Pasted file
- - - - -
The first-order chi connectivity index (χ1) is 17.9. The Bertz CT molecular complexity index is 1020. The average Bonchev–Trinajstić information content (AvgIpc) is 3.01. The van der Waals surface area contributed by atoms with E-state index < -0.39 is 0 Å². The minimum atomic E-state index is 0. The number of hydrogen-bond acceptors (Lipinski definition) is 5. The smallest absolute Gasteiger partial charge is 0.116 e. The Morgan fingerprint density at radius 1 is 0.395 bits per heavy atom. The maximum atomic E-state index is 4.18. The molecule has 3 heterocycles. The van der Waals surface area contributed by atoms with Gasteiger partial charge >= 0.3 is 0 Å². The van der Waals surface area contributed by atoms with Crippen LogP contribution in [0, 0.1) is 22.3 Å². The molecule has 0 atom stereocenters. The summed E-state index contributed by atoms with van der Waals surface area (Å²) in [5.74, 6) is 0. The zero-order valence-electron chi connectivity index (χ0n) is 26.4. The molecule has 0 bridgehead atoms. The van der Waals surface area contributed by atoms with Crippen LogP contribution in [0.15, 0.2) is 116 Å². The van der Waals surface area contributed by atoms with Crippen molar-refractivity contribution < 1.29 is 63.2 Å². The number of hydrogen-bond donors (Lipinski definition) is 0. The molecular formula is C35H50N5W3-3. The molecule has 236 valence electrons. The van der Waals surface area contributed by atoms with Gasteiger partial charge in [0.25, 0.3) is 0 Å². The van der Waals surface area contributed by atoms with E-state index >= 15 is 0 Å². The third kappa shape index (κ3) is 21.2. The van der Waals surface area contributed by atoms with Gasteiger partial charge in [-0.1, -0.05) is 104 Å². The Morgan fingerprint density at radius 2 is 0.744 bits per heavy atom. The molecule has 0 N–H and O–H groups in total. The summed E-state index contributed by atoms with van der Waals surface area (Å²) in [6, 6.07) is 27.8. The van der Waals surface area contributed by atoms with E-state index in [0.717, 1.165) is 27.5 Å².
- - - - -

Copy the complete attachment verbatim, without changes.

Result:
The first-order chi connectivity index (χ1) is 17.9. The Bertz CT molecular complexity index is 1020. The average Bonchev–Trinajstić information content (AvgIpc) is 3.01. The van der Waals surface area contributed by atoms with E-state index < -0.39 is 0 Å². The minimum atomic E-state index is 0. The number of hydrogen-bond acceptors (Lipinski definition) is 5. The smallest absolute Gasteiger partial charge is 0.116 e. The Morgan fingerprint density at radius 1 is 0.395 bits per heavy atom. The maximum atomic E-state index is 4.18. The molecule has 3 heterocycles. The van der Waals surface area contributed by atoms with Gasteiger partial charge >= 0.3 is 0 Å². The van der Waals surface area contributed by atoms with Crippen LogP contribution in [0, 0.1) is 22.3 Å². The molecule has 0 atom stereocenters. The summed E-state index contributed by atoms with van der Waals surface area (Å²) in [5.74, 6) is 0. The zero-order valence-electron chi connectivity index (χ0n) is 26.4. The molecule has 0 bridgehead atoms. The van der Waals surface area contributed by atoms with Crippen LogP contribution in [0.15, 0.2) is 116 Å². The van der Waals surface area contributed by atoms with Crippen molar-refractivity contribution < 1.29 is 63.2 Å². The number of hydrogen-bond donors (Lipinski definition) is 0. The molecular formula is C35H50N5W3-3. The molecule has 236 valence electrons. The van der Waals surface area contributed by atoms with Gasteiger partial charge in [0.25, 0.3) is 0 Å². The van der Waals surface area contributed by atoms with E-state index >= 15 is 0 Å². The third kappa shape index (κ3) is 21.2. The van der Waals surface area contributed by atoms with Gasteiger partial charge in [-0.1, -0.05) is 104 Å². The Morgan fingerprint density at radius 2 is 0.744 bits per heavy atom. The molecule has 0 N–H and O–H groups in total. The summed E-state index contributed by atoms with van der Waals surface area (Å²) in [6, 6.07) is 27.8. The van der Waals surface area contributed by atoms with E-state index in [0.717, 1.165) is 27.5 Å².